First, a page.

Renewables and the US: Meeting the demand

By Pouyan Broukhim

A new report from the Wind Energy Foundation and David Gardiner and Associates has outlined the need for the US to expand and upgrade its energy transmission lines in order to meet the ever-increasing demand for renewable alternatives.

Many Fortune 500 companies are increasingly turning to renewable energy in the aim of reducing their carbon footprints, cutting costs, and improving their social responsibility in the face of growing pressures from the consumer.

However, whilst this is the case, the infrastructure currently in place in the US is set to cause problems in terms of satisfying this demand.

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The report cites that whilst the Central US region accounts for approximately 88% of the country’s wind technical potential and 56% of the country’s utility-scale solar photovoltaic technical potential, it is set to account for 30% of projected 2050 electricity demand.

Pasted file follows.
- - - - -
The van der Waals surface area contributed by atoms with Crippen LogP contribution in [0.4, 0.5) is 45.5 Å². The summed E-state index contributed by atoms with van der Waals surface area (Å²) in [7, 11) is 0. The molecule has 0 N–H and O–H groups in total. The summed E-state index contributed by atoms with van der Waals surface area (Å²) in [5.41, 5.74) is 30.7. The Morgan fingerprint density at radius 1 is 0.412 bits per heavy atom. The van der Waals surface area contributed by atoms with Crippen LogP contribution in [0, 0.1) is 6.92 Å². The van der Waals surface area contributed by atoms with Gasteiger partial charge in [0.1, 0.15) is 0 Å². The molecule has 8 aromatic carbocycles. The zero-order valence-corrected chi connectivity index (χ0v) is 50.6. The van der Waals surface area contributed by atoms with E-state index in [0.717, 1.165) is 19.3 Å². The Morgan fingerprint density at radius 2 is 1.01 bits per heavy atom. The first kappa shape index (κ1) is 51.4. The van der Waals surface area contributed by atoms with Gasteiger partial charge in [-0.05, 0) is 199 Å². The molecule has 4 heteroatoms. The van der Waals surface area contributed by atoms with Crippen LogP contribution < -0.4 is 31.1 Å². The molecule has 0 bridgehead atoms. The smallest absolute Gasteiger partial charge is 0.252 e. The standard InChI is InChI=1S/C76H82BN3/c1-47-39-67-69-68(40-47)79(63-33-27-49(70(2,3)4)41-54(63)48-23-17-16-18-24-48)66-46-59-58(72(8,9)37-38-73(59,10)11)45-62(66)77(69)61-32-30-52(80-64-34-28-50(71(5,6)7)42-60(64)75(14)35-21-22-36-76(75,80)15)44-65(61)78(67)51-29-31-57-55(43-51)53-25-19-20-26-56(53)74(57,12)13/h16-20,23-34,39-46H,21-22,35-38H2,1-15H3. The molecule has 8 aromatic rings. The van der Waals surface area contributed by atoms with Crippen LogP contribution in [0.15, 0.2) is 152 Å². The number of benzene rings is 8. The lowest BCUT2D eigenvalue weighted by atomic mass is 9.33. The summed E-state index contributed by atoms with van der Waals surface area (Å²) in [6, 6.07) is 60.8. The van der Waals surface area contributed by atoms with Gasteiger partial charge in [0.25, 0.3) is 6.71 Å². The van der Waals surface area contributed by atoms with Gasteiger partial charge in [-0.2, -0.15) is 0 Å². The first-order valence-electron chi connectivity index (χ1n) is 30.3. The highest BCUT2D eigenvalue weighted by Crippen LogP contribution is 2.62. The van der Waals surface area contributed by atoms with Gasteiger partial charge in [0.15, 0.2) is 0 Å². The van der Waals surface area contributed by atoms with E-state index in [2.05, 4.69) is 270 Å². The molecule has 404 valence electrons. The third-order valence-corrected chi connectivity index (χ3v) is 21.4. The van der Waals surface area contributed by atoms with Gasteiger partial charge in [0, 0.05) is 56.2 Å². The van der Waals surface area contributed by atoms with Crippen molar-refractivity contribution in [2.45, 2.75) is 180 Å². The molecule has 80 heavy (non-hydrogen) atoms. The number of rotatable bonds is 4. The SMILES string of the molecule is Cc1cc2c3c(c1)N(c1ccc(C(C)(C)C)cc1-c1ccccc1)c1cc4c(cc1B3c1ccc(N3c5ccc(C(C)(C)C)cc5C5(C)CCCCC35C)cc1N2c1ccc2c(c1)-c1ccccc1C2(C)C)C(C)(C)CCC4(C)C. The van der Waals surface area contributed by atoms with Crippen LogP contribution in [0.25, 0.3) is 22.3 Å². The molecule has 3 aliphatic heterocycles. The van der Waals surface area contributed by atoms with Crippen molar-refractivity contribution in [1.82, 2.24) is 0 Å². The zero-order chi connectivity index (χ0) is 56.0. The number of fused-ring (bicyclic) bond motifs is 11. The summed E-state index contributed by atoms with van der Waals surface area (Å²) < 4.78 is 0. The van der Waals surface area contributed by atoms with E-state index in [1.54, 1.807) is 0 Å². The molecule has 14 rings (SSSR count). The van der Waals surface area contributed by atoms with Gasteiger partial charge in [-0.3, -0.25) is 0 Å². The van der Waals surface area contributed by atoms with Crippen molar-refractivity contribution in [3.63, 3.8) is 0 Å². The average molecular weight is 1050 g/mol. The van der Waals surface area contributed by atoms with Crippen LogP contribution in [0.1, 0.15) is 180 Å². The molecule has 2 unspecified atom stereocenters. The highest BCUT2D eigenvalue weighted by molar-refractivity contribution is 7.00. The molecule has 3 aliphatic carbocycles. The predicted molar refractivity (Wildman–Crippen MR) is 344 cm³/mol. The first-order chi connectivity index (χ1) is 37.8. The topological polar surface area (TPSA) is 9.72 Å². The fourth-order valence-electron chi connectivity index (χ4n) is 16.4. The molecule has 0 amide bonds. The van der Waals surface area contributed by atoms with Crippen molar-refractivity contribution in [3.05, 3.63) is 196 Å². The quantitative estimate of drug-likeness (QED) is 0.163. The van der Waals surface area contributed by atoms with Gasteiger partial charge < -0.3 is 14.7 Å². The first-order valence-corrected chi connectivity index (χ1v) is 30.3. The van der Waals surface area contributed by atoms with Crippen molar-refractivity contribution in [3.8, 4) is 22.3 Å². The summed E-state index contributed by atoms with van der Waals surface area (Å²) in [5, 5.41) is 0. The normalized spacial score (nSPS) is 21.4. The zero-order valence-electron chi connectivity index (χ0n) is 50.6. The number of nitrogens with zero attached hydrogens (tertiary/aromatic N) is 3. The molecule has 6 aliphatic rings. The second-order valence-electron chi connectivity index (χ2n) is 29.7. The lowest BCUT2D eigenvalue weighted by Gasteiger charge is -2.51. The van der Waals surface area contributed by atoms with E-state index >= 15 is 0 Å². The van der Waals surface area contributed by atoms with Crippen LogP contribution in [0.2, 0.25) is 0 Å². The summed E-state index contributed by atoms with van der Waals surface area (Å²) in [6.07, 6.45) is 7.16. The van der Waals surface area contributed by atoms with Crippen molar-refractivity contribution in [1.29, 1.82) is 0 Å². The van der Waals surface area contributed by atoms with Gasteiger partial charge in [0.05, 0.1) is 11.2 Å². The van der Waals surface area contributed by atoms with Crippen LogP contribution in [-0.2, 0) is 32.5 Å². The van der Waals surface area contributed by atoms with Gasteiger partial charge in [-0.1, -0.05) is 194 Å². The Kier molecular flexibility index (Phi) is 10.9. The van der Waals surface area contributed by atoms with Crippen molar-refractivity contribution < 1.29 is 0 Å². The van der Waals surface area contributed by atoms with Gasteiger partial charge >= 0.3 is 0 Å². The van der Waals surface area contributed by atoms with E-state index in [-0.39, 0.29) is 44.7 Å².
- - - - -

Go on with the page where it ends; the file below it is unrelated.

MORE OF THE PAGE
“This finding suggests that future transmission is needed to export this electricity from this high-production region to the growing demand outside of this region,” the report reads.

Further, the Renewable Energy Buyers Alliance (REBA), an organisation that represents more than 100 corporations, has set a goal of deploying 60GW of new clean energy capacity in the US by 2025.

With just 9GW of new renewable energy sources having been created 2013, this represents an aim of creating an additional 51GW within the next seven years – something that the US will have to prepare for.

In this sense, transmission planning is set to become a focal point of the US energy market throughout the coming decade, with current plans failing to account for this rapid growth.

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